How does rising atmospheric CO2 affect marine organisms?

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Storm-Track Activity: Modeled vs. Measured
Chang, E.K.M., Guo, Y., Xia, X. and Zheng, M. 2013. Storm-track activity in IPCC AR4/CMIP3 model simulations. Journal of Climate 26: 246-260.

The authors write that "midlatitude storm tracks are marked by regions frequented by baroclinic waves and their associated surface cyclones," which bring with them "strong winds and heavy precipitation, seriously affecting regional weather and climate." They also note that such storms "transport large amounts of heat, momentum and moisture poleward," making up "an important part of the global circulation." And they say that how these storm tracks may change as a result of global warming "is thus of huge societal interest."

What was done
Chang et al. say they used "storm-track activity derived from ERA-Interim [European Centre for Medium-Range Weather Forecasts (ECMWF) Re-Analysis (ERA-40; Uppala et al. 2005)] data as the current best estimate to assess how well models that participated in phase 3 of the Coupled Model Intercomparison Project (CMIP3; Meehl et al. 2007) that were considered in the Intergovernmental Panel on Climate Change Fourth Assessment Report (IPCC AR4; Solomon et al. 2007) do in simulating storm-track activity."

What was learned
The four researchers report that (1) "only 2 of the 17 models have both the Northern Hemisphere [NH] and Southern Hemisphere [SH] storm-track activity within 10% of that based on ERA-Interim," (2) "four models simulate storm tracks that are either both significantly (>20%) too strong or too weak," (3) "the SH to NH ratio of storm-track activity ... is biased in some model simulations due to biases in midtropospheric temperature gradients," (4) "storm tracks in most CMIP3 models exhibit an equatorward bias in both hemispheres," (5) "some models exhibit biases in the amplitude of the seasonal cycle," (6) models having a strong (weak) bias in storm-track activity also have a strong (weak) bias in poleward eddy momentum and heat fluxes, suggesting that wave-mean flow interactions may not be accurately simulated by these models," and (7) "preliminary analyses of Fifth Assessment Report (AR5)/CMIP5 model data suggest that CMIP5 model simulations also exhibit somewhat similar behaviors."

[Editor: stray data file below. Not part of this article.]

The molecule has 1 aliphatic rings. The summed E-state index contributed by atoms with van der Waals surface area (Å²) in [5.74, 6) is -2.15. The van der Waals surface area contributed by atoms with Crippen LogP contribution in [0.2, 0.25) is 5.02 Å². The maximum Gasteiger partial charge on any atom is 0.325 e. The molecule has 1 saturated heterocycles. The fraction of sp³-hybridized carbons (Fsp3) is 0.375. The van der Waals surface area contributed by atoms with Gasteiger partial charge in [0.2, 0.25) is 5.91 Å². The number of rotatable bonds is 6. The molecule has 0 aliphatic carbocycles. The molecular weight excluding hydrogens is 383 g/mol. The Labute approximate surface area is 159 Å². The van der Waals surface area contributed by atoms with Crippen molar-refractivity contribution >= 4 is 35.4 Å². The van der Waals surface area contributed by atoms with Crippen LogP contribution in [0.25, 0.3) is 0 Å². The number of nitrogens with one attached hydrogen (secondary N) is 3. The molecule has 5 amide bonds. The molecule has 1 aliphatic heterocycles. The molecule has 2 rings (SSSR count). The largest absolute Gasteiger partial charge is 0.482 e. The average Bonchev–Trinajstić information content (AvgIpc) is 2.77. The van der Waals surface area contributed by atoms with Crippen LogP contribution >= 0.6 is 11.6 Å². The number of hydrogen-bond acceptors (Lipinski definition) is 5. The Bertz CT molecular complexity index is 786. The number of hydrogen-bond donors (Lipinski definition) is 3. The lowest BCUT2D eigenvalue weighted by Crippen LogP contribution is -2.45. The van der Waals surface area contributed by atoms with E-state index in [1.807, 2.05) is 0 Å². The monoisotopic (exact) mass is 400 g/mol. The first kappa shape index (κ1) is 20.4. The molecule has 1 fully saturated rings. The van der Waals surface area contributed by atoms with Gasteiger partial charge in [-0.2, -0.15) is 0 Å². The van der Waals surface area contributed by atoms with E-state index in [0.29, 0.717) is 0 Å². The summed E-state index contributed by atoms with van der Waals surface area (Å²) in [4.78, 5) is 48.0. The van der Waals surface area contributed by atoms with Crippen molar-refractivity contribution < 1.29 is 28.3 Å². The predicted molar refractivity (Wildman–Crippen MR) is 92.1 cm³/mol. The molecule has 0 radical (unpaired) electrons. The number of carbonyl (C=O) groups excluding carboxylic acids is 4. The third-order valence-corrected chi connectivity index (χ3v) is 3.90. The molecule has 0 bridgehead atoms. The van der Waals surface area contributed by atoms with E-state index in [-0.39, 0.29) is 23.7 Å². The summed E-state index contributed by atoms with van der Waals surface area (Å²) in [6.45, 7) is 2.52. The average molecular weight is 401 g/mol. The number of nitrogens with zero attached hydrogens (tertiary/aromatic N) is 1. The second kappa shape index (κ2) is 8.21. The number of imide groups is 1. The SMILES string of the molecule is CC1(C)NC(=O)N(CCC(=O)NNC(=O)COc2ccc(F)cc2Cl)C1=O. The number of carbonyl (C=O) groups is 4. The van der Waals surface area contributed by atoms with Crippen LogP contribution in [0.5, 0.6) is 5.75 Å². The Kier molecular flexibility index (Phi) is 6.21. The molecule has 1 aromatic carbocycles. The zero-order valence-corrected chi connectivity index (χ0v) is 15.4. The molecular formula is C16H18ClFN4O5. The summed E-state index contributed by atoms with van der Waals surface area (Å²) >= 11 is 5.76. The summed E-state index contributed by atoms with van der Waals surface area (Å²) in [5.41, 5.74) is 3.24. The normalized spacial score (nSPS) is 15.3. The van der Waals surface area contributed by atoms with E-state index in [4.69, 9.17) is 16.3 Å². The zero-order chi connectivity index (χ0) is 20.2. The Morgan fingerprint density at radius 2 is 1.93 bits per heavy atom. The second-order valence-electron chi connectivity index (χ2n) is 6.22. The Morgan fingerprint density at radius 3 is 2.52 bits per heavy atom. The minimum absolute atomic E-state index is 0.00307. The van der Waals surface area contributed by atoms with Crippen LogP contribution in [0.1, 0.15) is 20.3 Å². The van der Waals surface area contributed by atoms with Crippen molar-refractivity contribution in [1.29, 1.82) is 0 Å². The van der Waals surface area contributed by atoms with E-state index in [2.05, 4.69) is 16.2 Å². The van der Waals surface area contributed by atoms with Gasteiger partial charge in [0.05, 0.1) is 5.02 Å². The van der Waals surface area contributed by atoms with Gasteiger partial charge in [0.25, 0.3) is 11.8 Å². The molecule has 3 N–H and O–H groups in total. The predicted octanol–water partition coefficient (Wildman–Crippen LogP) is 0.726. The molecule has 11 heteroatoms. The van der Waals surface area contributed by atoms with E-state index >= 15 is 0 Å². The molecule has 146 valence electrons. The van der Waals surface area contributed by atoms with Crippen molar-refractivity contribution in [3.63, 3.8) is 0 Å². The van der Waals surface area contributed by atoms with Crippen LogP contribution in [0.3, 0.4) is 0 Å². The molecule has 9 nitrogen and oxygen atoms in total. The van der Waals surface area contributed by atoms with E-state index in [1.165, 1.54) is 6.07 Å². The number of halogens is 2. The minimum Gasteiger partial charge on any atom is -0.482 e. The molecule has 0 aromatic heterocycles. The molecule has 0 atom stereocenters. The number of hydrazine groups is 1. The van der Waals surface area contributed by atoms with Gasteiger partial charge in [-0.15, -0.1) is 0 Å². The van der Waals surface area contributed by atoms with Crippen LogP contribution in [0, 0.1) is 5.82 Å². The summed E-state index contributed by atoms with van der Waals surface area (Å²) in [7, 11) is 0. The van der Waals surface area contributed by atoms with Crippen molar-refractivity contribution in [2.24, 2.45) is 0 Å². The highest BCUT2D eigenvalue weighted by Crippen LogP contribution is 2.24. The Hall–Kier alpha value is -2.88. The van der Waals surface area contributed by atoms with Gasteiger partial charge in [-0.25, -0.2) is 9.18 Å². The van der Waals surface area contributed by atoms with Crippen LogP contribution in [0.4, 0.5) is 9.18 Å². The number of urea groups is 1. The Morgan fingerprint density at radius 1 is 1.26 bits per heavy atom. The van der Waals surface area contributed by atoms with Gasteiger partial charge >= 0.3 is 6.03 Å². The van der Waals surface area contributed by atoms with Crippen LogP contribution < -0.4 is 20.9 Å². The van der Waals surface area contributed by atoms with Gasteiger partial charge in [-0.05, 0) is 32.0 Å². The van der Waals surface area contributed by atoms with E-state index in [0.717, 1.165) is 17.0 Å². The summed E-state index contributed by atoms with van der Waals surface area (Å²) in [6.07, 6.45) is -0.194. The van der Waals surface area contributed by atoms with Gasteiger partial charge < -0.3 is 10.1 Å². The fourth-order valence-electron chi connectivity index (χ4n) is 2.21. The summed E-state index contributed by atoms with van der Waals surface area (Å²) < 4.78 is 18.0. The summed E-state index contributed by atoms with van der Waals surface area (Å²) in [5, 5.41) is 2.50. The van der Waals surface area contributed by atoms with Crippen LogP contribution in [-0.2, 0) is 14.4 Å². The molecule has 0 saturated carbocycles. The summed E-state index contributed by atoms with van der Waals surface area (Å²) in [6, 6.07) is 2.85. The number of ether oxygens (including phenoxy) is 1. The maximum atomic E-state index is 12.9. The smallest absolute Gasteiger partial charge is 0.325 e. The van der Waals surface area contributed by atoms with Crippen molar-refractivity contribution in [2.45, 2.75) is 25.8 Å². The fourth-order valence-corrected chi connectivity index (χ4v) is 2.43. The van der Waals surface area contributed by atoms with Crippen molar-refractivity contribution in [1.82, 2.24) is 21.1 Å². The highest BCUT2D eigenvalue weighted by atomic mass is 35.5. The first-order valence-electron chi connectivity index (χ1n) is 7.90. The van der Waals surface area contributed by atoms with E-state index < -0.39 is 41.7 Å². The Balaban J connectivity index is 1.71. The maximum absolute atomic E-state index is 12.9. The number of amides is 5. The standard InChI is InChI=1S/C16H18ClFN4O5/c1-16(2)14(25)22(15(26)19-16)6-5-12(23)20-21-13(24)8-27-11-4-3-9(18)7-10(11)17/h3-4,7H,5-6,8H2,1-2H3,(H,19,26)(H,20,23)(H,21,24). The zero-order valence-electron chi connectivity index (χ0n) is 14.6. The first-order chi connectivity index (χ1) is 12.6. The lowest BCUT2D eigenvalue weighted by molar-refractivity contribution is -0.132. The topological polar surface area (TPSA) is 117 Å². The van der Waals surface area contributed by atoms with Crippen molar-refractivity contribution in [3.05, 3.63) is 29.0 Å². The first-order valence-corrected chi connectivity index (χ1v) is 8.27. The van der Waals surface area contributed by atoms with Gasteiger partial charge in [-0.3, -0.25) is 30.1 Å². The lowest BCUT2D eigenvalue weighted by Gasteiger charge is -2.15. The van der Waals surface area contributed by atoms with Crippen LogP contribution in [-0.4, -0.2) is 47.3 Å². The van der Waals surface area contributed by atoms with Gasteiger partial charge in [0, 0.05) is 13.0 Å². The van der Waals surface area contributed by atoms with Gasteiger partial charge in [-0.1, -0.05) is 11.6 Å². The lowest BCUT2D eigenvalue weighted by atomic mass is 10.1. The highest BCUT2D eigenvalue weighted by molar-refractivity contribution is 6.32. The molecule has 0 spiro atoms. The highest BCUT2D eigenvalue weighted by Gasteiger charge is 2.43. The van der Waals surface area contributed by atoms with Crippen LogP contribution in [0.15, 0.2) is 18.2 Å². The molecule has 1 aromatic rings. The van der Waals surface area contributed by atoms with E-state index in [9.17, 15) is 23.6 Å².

What it means
Meet the new models, same as the old models ... and don't get fooled again.

Meehl, G.A., Covey, C., Delworth, T., Latif, M., McAvaney, B., Mitchell, J.F.B., Stouffer, R.J. and Taylor, K.E. 2007. The WCRP CMIP3 multi-model dataset: A new era in climate change research. Bulletin of the American Meteorological Society 88: 1383-1394.

Solomon, S., Qin, D., Manning, M., Marquis, M., Averyt, K., Tignor, M.B., Miller Jr., H.L. and Chen, Z. (Eds.). 2007. Climate Change 2007: The Physical Science Basis. Cambridge University Press, Cambridge, United Kingdom.

Uppala, S.M., Kallberg, P.W., Simmons, A.J., Andrae, U., Da Costa Bechtold, V., Fiorino, M., Gibson, J.K, Haseler, J., Hernandez, A., Kelly, G.A., Li, X., Onogi, K., Saarinen, S., Sokka, N., Allan, R.P., Andersson, E., Arpe, K., Balmaseda, M.A., Beljaars, A.C.M., Van De Berg, L., Bidlot, J., Bormann, N., Caires, S., Chevallier, F., Dethof, A., Dragosavac, M., Fisher, M., Fuentes, M., Hagemann, S., Holm, E., Hoskins, B.J., Isaksen, L., Janssen, P.A.E.M., Jenne, R., McNally, A.P., Mahfouf, J.-F., Morcrette, J.-J., Rayner, N.A., Saunders, R.W., Simon, P., Sterl, A., Trenberth, K.E., Untch, A., Vasiljevic, D., Viterbo, P. and Woollen, J. 2005. The ERA-40 reanalysis. Quarterly Journal of the Royal Meteorological Society 131: 2961-3012.

Reviewed 5 June 2013